Image Credit: Annie Watson
Students from specific departments, including Computer Science and Economics, have been told that spring term assessments will be ‘more likely to scale’ due to the Covid pandemic. A petition was started in response to this, calling for the University to ‘undo’ the 10 per cent downward scale on assessments. The petition in question has 700 signatures (at time of writing), and is addressed to Vice Chancellor, Charlie Jefferey. The petition can be accessed here.
The petition argues that ‘if anything do students not deserve the higher grades due to the current circumstances and how difficult it has been. Even for lecturers to have had to adapt to this hard time and still get their students amazing results, only for points to be deducted.’
It continues by stating that ‘this again reflects the lack of care for the students, especially after our refused safety net, and I thought it right for you to know. It begs the question why set exams if they are to change our grade regardless or why not put measures in place so we do not face this disappointment? We should not be losing 10 per cent of our mark for any module on any course.’
The following images are taken from the emails sent out from the Department of Computer Science on February 11, which explains the rescaling to students.
The email in question demonstrates the extent to which the downward rescaling will affect students within these departments, stating that ‘we have applied a scaling that reduces the number of distinction level marks to 25 per cent, and the number of first class marks to 50 per cent.’
The email states that ‘the current situation’ is to blame for the implementation of these measures, ‘not because of [the assessments’] intrinsic difficulty’. As a result of the on-going pandemic, the department ‘expects to scale some assessments up, and others down’. It is assumed that grades will be scaled downwards if marks this year are considerably higher than past years. In response to this, the petition states ‘it can be argued that everyone did better due to not going out partying, and they actually studied harder. Therefore, is it not just hard enough for students to do home learning and have no debate and discussion, still achieve firsts, while paying full university prices for little university experience, yet also now get marks deducted.’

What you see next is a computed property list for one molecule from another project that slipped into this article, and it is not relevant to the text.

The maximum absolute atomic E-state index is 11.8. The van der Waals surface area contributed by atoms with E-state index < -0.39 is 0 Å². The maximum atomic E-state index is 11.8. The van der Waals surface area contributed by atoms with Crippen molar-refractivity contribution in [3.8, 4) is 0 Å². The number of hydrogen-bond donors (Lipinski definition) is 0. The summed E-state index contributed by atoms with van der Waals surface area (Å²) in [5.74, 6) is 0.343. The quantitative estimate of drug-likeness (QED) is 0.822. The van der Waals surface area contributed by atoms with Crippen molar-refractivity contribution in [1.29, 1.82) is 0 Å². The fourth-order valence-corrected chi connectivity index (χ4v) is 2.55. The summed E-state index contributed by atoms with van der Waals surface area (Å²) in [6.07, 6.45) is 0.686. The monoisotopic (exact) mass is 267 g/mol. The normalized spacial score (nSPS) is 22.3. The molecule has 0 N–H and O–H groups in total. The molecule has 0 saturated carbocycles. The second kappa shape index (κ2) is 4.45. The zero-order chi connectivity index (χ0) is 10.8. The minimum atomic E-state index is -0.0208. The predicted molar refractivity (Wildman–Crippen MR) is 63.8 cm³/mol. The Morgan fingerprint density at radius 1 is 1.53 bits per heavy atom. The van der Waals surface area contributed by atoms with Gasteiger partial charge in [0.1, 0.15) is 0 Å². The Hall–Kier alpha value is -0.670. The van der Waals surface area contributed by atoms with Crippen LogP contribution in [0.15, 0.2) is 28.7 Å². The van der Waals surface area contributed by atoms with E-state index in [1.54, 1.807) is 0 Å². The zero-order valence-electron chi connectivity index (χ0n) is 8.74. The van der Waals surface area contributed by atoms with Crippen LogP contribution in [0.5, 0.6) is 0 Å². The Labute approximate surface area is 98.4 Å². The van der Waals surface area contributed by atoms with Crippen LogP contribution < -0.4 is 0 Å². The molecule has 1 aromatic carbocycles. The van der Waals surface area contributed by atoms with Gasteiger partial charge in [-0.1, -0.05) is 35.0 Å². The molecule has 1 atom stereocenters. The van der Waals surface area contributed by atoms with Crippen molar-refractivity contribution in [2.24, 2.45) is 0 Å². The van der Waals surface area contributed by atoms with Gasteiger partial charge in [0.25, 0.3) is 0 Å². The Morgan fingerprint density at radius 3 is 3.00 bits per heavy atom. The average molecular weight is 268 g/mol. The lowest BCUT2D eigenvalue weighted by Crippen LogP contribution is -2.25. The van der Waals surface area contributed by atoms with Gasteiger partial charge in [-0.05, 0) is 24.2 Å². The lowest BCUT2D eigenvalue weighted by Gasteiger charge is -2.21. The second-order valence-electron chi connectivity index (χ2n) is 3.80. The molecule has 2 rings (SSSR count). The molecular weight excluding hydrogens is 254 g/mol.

Nouse contacted the University to investigate the issue of downward rescaling. We asked the University whether they do plan to scale marks down by 10 per cent, whether students can be confident that the grades they receive will not be altered in any way and will be marked as they would any other year, and finally we asked for a response to the petition in general. In response, the University said:
"The University has no intention to move marks downward across the institution. As part of our quality assurance process we have always reviewed grades to ensure that they reflect the achievements of the students."
This statement may seem to suggest that the University is not downwardly rescaling assessments. However, it does also suggest that specific departments will be doing so, as departments such as Computer Science will, as they won’t be implementing it ‘across the institution’ and only within specific departments.
YUSU Academic Officer, Matt Johnstone pointed out on his social media yesterday that “scaling at the University isn’t about fitting a lovely normal distribution of results but is about making sure assessments weren’t set at too high or too low a level in a particular year.”
This, however does not take into account the variety of ways that assessments have been changed for many during the Covid-19 pandemic due to the amount of content missed, meaning that arguably, academic integrity cannot be maintained by merely scaling due to the enormous changes made to degrees.
In response to the planned rescaling, YUSU Academic Officer, Matt Johnstone, told Nouse:
“YUSU is talking to the University to understand how this apparent scaling happened. A linear scaling shift is not appropriate and is frankly unfair.”